After seven years at SickKids, Chapman is a jack of all trades. “There’s no area of civil law I don’t cover,” she says, taking a bite of her tilapia. But the one thing she doesn’t do? Litigation. Chapman needs to be on-site — and trying cases would make that impossible. So if disputes go to court, she refers them to one of SickKids’ pro bono partners — Torkin Manes LLP, McMillan LLP and Bellissimo Law Group.

After lunch, we head to Chapman’s office. It’s cramped. Pictures of sheep hang on the windowless walls and picture books rest upright on the table. Children often come by with their parents, but if they’re too ill, she’s at their bedside.

And they don’t always pull through. “One of my first clients was a remarkable young woman,” she says, referring to a 16-year-old girl battling muscular dystrophy while in school full-time. Her school said she couldn’t take English because it fell during the period her caretakers were scheduled to take lunch. Chapman contacted the superintendent, and had the schedules rejigged. “Sadly,” says Chapman, “she died this year.”

This story highlights how important a lawyer can be to a sick child: issues always crop up in which the training and clout of a lawyer go a long way. But every year, funding for her job is uncertain. Getting enough donations to keep her — and the four other triage lawyers at Ontario hospitals — on the payroll at PBO is always a struggle.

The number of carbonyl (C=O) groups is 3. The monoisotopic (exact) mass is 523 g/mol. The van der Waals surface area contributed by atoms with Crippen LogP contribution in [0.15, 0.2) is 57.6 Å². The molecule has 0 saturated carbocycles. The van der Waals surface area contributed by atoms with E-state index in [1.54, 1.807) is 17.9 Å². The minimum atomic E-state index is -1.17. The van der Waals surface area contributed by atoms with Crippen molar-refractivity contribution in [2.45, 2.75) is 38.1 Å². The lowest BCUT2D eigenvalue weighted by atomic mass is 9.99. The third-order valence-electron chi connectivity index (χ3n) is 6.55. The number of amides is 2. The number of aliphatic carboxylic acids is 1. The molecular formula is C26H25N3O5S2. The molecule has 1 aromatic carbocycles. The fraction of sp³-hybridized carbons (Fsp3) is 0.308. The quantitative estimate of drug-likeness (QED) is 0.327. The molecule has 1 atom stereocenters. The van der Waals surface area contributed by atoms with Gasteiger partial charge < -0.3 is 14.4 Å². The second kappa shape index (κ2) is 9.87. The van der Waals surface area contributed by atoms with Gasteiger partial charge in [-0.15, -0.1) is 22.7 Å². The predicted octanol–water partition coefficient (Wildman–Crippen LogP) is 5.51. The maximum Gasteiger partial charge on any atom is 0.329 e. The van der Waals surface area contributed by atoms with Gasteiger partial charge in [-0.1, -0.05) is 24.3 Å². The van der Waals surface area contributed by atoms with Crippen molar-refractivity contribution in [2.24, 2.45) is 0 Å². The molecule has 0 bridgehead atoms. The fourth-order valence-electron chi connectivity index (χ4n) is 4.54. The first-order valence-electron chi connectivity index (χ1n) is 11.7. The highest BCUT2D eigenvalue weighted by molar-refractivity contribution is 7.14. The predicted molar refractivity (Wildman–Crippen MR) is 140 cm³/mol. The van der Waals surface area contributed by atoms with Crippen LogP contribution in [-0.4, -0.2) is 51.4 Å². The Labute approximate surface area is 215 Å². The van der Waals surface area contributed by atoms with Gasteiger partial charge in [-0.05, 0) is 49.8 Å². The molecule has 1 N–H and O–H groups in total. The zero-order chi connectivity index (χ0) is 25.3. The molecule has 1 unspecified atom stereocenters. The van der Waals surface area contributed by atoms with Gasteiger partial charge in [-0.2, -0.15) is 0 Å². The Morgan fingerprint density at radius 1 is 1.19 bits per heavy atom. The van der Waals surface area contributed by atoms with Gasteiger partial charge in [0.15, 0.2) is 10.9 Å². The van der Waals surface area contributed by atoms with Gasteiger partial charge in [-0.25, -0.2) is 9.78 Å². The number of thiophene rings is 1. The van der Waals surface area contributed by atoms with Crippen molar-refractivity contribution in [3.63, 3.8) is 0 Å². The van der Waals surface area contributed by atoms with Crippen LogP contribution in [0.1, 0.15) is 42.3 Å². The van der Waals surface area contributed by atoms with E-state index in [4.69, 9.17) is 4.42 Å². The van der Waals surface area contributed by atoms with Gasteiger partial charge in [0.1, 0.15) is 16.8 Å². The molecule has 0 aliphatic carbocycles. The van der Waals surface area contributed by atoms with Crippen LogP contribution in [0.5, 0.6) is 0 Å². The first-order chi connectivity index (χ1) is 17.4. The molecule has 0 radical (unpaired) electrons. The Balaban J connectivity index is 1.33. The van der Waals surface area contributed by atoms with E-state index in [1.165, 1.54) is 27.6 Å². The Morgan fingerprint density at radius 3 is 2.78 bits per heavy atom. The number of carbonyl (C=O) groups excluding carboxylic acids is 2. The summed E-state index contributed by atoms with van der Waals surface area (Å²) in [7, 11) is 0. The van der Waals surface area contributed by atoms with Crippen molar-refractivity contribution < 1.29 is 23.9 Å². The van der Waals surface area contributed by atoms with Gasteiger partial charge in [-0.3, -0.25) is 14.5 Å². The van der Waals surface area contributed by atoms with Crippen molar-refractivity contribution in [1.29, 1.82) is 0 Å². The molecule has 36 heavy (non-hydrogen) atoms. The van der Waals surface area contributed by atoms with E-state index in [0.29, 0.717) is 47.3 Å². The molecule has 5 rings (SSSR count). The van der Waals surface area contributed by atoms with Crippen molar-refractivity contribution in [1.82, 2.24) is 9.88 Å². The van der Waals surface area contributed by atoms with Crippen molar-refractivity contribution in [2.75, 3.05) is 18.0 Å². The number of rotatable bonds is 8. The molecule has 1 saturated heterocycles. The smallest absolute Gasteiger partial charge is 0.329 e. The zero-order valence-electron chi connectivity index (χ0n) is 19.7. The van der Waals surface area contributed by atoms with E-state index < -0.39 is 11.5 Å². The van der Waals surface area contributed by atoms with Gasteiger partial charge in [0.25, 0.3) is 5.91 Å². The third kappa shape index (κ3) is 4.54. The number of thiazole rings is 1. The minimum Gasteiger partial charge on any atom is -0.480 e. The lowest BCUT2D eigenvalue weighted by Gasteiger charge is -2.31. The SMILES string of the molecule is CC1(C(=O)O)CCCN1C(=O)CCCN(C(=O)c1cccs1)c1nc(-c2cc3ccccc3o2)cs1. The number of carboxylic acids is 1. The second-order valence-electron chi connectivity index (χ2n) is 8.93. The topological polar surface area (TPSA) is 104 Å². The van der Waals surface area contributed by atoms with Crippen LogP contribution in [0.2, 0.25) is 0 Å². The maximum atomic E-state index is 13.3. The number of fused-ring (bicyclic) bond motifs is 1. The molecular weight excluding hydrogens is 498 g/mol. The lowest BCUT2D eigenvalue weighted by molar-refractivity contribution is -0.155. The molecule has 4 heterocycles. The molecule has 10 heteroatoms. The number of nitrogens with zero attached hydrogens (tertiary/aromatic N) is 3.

Chapman, though, has never wavered from her choice. “There’s a tissue box beside my desk,” she says. “People cry in my office all the time. But I don’t weep with them. That’s not my job. My job is to support them and make things better.”

Lawyer, Lee Ann Chapman, triage lawyer, SickKids Hospital

Lee Ann Chapman
Triage lawyer, SickKids Hospital
Year of call: 2000

Timeline of a pro bono triage lawyer

1984: Chapman begins her undergraduate degree in medieval history at York University.

1995: With two kids in grade school, she starts law school at the University of Toronto.

1998: After graduating, Chapman articles at Koskie Minsky LLP.

January 2000: Chapman is called to the bar and, soon after, starts volunteering part-time at West Scarborough Community Legal Services, a poverty-law clinic.

December 2000: Chapman begins working full-time as a staff lawyer at Justice for Children and Youth.

2009: Chapman gets a new job at SickKids that will see her help sick children and their families, for free, with a host of legal issues.

2016: Working with the father of a boy who died of cancer, Chapman drafts a bill to amend the Employment Standards Act’s restrictions on time off for bereaved parents. Currently, such parents get 10 personal days of job-protected leave. “If your child is murdered or goes missing, you get two years,” she says. The bill would give bereaved parents one year of protected leave. It passes its first reading.

Cover of the Fall Issue of Precedent Magazine

This story is from our Fall 2016 issue.




Photography by Chris Tomaidis